They are shadowy figures moving in the dark while other people are sleeping. And they are everywhere — in parks, on the streets, even in stairwells. If you are one of those who rises before dawn to burn calories, these are your people.
Dorothy Mann, of New Orleans, is a full-time mother of three small children, ages 2, 3 and 5. She works out six days a week and is up by 5 a.m. to head out to spinning class or kettle bell class or to swim laps.
“This is the only time of day I have to myself. If I want to get some form of exercise, I know I have to do it early in the morning,” says Mann, 37, for whom getting up at the crack of dawn is more like a natural reflex than a concerted effort. She was a competitive swimmer throughout high school and college, heading to the pool before dawn.
When the birds start to chirp before daybreak, Kathy Cain’s eyes open. And if they don’t, she gets a nudge from Sadie, a German shorthaired pointer who is ready for her daily 5-mile run.
“I would never get in my run if I waited until the end of the day. There are no excuses or interruptions in the morning,” says Cain, who has been running for 30 years and conveniently lives five houses away from City Park, where her run starts.
“Morning is my time of day, the only time I am away from the phone and not talking to clients. It’s my best thinking time of day,” says Cain, 55, president of a communications company providing marketing and branding services for colleges and universities.
Victoria White, a 32-year-old lawyer who also lives in New Orleans, has found that exercising early in the morning is the best way to avoid guilt.
“If I don’t get in my workout the first part of the day, I will think about it all day. And at the end of the day, if something comes up and I have no time to exercise I feel guilty,” says White, who is executing her salutation to the sun in yoga class by 6:30 a.m. three days a week (on the days she is not running).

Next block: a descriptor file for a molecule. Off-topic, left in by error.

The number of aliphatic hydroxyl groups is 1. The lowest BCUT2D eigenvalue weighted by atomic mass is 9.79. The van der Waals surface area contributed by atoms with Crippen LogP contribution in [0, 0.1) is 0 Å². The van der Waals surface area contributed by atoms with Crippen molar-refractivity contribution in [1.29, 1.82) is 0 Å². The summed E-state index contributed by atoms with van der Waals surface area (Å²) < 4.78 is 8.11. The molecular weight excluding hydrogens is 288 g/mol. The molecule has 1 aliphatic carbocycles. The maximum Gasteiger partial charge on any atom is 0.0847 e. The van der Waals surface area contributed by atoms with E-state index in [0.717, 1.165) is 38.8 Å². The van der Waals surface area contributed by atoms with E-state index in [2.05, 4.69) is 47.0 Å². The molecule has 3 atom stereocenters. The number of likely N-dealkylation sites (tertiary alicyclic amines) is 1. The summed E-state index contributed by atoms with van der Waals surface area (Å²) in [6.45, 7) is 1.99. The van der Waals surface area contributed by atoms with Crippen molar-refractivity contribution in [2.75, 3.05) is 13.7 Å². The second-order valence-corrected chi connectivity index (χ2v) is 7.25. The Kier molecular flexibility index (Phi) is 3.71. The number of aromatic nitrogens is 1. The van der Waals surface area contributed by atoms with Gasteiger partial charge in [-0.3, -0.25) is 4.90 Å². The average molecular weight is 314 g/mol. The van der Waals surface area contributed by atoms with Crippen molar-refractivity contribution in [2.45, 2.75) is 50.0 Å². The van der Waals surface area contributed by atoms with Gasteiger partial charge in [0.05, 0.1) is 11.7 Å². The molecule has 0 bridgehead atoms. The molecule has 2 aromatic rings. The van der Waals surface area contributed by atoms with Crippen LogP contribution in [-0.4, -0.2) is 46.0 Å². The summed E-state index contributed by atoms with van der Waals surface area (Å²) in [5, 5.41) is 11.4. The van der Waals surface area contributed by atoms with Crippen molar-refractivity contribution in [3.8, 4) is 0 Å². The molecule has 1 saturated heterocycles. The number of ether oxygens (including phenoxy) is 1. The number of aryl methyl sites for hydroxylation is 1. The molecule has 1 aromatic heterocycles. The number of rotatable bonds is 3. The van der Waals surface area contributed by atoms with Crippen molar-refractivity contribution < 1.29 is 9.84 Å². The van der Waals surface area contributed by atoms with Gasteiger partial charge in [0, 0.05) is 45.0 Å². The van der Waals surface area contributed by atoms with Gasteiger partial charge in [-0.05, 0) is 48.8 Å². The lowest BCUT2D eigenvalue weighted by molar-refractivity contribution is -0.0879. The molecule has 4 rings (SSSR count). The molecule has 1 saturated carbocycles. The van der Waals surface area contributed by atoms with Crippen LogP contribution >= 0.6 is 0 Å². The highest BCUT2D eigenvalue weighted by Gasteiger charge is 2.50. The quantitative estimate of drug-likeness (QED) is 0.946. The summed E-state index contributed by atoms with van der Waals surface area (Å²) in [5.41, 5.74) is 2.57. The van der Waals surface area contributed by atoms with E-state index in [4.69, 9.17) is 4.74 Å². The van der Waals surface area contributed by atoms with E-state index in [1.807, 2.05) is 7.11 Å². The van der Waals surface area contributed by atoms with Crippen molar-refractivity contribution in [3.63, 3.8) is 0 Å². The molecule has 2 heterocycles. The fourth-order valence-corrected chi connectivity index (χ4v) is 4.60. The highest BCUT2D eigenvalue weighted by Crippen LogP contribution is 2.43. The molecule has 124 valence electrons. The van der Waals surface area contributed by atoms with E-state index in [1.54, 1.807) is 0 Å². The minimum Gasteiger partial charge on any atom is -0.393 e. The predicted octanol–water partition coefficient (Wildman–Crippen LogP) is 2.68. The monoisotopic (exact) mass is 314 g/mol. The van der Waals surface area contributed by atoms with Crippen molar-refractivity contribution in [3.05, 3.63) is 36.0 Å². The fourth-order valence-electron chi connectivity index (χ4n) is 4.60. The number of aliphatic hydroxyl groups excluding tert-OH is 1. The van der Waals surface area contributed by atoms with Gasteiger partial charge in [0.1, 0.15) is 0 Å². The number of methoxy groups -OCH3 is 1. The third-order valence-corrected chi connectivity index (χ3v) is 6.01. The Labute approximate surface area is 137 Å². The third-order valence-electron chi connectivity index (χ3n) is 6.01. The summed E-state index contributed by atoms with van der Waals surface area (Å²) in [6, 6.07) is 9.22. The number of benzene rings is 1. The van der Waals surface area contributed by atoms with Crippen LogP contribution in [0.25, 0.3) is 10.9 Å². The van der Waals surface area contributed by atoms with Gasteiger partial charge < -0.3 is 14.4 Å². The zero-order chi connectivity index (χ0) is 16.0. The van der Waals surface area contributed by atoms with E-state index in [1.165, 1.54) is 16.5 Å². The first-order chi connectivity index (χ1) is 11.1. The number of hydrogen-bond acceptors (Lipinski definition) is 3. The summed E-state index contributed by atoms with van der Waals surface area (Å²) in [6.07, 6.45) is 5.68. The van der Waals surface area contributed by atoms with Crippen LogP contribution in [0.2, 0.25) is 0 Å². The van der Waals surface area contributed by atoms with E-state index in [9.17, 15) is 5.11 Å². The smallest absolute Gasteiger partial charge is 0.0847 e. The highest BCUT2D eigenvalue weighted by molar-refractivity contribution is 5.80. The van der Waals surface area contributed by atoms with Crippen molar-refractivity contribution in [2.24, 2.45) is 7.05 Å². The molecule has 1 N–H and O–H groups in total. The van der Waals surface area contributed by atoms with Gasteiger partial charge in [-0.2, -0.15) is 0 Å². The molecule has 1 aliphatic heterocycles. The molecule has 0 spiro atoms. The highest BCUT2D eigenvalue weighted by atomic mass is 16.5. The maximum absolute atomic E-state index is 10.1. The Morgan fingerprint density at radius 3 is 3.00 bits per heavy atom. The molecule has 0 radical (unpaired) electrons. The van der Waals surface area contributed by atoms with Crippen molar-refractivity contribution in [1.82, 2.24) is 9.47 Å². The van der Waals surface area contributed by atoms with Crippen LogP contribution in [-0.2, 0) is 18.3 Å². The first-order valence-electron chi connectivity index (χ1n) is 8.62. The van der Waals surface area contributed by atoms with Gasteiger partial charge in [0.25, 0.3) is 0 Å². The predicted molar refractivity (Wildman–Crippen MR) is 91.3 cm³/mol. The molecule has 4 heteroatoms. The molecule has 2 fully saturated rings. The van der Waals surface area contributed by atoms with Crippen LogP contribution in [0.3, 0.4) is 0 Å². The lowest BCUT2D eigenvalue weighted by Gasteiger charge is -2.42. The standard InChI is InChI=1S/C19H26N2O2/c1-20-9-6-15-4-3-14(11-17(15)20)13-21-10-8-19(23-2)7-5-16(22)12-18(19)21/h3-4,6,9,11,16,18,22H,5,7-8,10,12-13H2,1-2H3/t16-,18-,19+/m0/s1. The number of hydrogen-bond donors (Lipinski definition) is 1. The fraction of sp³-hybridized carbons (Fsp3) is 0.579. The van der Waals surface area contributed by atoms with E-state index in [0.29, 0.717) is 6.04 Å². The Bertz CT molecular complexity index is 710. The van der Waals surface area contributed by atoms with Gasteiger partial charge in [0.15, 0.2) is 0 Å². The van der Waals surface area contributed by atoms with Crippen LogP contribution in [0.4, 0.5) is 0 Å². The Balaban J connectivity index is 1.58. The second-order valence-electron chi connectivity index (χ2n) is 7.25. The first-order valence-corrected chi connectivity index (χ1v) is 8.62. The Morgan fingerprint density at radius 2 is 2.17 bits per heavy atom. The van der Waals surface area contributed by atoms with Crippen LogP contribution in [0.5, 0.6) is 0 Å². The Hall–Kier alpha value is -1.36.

“I just know that if I go to yoga or go for a jog, I will feel so much better about the day — more energy, better mood and will feel better about myself,” says White. “If I oversleep, I will do some kind of morning exercise, even if it means getting to work late and working later.”
Norah and Charles Lovell have a buddy system that ensures morning workouts. They take turns making the coffee.
“We do not hit the snooze button, but the person who is charged with making the coffee is ultimately responsible for the waking up,” says Charles. Both he and his wife are dedicated artists who also have full-time jobs. She is a senior program assistant for a university honors program and also has an art grant requiring structured hours. He is a fine arts photographer and a development officer for major gifts and institutional advancement at a museum. With work weeks that can easily add up to 60 hours for each, morning is the magic time for getting in workouts 3 to 6 times a week, with a variety of classes that incorporate spinning, kettle bells, step class, body pump and bootcamp.
There is no sunrise negotiation about whether they will exercise.
“The only thing we ever say to each other regarding exercise in the early a.m. is ‘It’s your turn to get up!’ or ‘Is it really my turn; I thought it was your turn,’ ” says Norah.
But why this devotion to burning calories first thing in the morning?
“It’s almost like sleepwalking. If all goes well, you hardly remember doing it. And then it’s done. Also, the day usually goes better, I have more energy and am in a cheerier mood,” says Norah.
According to the early birds, sunrise casts a whole new light on one’s surroundings.
“You see turtles and swans, and all the beautiful nature in the park and how it is affected by the weather. And there are those wonderful mornings when it is foggy,” says Cain, who never misses the freshness of a day uncluttered by rush-hour traffic.
For those who still see the alarm clock as the enemy, there are the old-fashioned behavior modifications: putting the alarm across the room so one must rise to turn it off, committing to a workout buddy, or gradually establishing a new habit by setting the wake-up device a few minutes earlier each day until you reach your goal.
“Or find a fitness instructor than inspires you,” says Charles Lovell.
And, of course, there are apps for turning one into a morning person — a handheld lifestyle coach, if you will. The app Better Me works through humiliation by posting personal insults on your Facebook page if you fail to achieve your goal. Wake N Shake works as an alarm clock that must be shaken to turn it off. Most of these apps also record your progress.
Ways to wake up have come a long way since the rooster’s crow.